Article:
When some people think about a conservatory of music, they might conjure up images of students playing the violin or piano and studying the works of Mozart and Beethoven.
That's about to change.
“I think it took time for me to recognize that I was even using a computer at all,” he told host Gina Kaufmann on KCUR’s Central Standard.
“It was always in the background. For a long time, it was the cheapest way for me to be able to record,” he added.
Harte says he’s been doing music “forever.” He plays the violin, upright bass and guitar (bass and regular). In high school, he was in a rock 'n' roll band.
His relationship with music evolved into something that's more computer-based.
"The whole time, I was chopping up whatever I was working on, and editing and splicing and turning one instrument into something else using the computer, but I just didn't recognize that that was something that could be a viable instrument."
During his high school band days, Harte says he had a lot of ideas that "didn't fit," and he started working on a variety of instruments. Early on, he started listening to John Cage; he’d take Cage’s prepared piano pieces, put them on tape and tried to get the band to incorporate them.
“It put a lot of ideas into my head about the freedom of being a musician but also being a composer,” says Harte.
Harte describes his sounds as “constantly changing.”
His music has incorporated the slowing down and speeding up of sound, via setting limits on a set of sine waves. He has also mimicked the sound of cicadas, and he's hacked a Sega Genesis to make melodic sounds.
“There are a variety of different hacked toys, video game machines that I process through the computer — or control using the computer is a better way to put it,” he says.
Paul Rudy, a professor of music composition at UMKC, remembers Harte's audition well.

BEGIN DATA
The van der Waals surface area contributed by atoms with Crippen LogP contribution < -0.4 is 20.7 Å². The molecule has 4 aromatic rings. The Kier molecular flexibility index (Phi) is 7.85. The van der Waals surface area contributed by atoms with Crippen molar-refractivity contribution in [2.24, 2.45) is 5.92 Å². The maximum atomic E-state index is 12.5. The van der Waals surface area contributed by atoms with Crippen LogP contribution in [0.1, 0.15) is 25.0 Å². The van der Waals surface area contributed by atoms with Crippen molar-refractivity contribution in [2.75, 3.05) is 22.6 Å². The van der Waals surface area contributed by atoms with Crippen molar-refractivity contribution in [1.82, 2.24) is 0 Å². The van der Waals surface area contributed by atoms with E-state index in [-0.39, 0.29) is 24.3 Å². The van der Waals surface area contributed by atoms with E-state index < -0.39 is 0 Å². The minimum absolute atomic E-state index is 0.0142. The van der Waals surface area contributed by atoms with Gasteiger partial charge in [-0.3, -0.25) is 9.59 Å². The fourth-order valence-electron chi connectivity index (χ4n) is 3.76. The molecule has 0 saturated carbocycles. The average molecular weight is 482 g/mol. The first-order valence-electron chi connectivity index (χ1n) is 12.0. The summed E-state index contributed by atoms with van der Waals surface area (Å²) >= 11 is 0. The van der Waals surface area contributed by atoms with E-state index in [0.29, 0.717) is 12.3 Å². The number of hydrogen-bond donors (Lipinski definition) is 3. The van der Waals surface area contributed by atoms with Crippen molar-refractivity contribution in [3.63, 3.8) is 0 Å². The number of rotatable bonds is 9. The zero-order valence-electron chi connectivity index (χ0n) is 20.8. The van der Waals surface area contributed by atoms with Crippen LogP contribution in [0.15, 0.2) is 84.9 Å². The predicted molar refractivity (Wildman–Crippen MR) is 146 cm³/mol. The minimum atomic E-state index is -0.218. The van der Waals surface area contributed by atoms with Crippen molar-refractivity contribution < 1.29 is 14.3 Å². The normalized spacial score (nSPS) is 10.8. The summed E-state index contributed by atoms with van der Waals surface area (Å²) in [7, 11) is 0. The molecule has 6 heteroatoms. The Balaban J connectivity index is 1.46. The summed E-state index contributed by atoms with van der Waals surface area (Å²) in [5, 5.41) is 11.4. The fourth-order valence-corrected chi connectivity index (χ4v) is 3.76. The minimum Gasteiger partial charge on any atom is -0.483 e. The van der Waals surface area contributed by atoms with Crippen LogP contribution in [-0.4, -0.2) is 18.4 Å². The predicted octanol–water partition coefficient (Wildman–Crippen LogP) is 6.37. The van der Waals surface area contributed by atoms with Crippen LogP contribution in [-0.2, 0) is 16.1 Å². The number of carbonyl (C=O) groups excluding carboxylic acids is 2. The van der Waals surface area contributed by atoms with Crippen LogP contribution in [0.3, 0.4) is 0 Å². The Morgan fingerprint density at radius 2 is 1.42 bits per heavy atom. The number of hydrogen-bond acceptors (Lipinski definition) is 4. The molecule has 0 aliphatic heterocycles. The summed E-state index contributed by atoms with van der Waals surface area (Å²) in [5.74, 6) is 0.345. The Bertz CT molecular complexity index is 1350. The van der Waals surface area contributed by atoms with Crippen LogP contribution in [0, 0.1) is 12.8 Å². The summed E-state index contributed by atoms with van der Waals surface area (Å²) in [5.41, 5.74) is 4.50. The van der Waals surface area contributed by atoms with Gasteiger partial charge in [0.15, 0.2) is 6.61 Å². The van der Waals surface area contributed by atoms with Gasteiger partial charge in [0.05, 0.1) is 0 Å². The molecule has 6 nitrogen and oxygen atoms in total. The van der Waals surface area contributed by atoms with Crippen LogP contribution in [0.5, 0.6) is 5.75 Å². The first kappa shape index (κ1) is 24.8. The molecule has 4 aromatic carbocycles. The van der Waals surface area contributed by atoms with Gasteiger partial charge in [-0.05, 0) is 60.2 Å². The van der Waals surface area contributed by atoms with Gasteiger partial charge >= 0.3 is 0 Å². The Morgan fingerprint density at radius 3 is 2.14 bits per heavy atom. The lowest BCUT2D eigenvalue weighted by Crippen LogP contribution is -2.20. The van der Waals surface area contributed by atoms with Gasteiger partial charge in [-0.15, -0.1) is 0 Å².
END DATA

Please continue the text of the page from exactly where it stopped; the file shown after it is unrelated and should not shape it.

"It was totally unique from anything we'd ever experienced before," Rudy says.
According to Rudy, Harte brought in a couple of "well-used" laptops and networked them together, along with some custom-made devices, a couple of controllers and a keyboard.
"By the time he had gotten everything set up, though, I had a clear sense that he knew his instrument well — not just because he had learned it, but because he had built it himself,” Rudy says.
Even though the idea of composing music on a computer isn’t new, there’s a reason why UMKC is just now accepting its first student who lists the computer as his instrument.
"There is a historical tradition and practice that has guided the conservatory — not just our conservatory, but all schools of music — that is well rooted in a long, long-standing practice, and those things are hard to change," says Rudy.
"To me, it takes compelling students like Tim who clearly have mastery of something that falls outside of our established categories."
"So I'm going to be learning from Tim, and that's the other cool thing about this. I have no idea how he does most of what he does," says Rudy, who also composes pieces on the computer.
As for Harte, who is enrolling as an older, non-traditional student, the benefits of studying at a conservatory are clear.
“It’ll teach me to be a real composer,” Harte says. “Because right now, I feel like using a computer is kind of a stand-in for all of the instruments that I actually want to use, which are violins and cellos and flutes and harps.”
“The computer is definitely an instrument, but it’s an instrument that I would like to see in the context of all of those other instruments,” he says.
“And I have to go to school to learn it.”